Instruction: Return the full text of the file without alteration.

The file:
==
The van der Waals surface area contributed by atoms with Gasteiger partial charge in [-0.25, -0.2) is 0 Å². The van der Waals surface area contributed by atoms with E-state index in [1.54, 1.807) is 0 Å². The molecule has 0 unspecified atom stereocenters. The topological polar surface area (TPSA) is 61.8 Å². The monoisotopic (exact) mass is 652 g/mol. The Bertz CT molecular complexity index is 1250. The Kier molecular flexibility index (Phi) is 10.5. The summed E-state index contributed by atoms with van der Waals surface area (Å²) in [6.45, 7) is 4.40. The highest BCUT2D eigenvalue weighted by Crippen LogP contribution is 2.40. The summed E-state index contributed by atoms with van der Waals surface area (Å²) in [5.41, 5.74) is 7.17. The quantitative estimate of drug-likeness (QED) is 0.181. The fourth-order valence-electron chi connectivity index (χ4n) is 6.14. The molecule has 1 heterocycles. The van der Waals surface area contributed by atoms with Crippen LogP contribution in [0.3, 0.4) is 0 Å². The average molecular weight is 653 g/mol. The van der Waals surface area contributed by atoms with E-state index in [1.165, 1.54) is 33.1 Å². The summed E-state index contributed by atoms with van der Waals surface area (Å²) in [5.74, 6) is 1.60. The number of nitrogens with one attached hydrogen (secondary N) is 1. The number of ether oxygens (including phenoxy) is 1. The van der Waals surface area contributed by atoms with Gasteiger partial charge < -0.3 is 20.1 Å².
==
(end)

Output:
The van der Waals surface area contributed by atoms with Gasteiger partial charge in [-0.25, -0.2) is 0 Å². The van der Waals surface area contributed by atoms with E-state index in [1.54, 1.807) is 0 Å². The molecule has 0 unspecified atom stereocenters. The topological polar surface area (TPSA) is 61.8 Å². The monoisotopic (exact) mass is 652 g/mol. The Bertz CT molecular complexity index is 1250. The Kier molecular flexibility index (Phi) is 10.5. The summed E-state index contributed by atoms with van der Waals surface area (Å²) in [6.45, 7) is 4.40. The highest BCUT2D eigenvalue weighted by Crippen LogP contribution is 2.40. The summed E-state index contributed by atoms with van der Waals surface area (Å²) in [5.41, 5.74) is 7.17. The quantitative estimate of drug-likeness (QED) is 0.181. The fourth-order valence-electron chi connectivity index (χ4n) is 6.14. The molecule has 1 heterocycles. The van der Waals surface area contributed by atoms with Crippen LogP contribution in [0.3, 0.4) is 0 Å². The average molecular weight is 653 g/mol. The van der Waals surface area contributed by atoms with E-state index in [1.165, 1.54) is 33.1 Å². The summed E-state index contributed by atoms with van der Waals surface area (Å²) in [5.74, 6) is 1.60. The number of nitrogens with one attached hydrogen (secondary N) is 1. The number of ether oxygens (including phenoxy) is 1. The van der Waals surface area contributed by atoms with Gasteiger partial charge < -0.3 is 20.1 Å².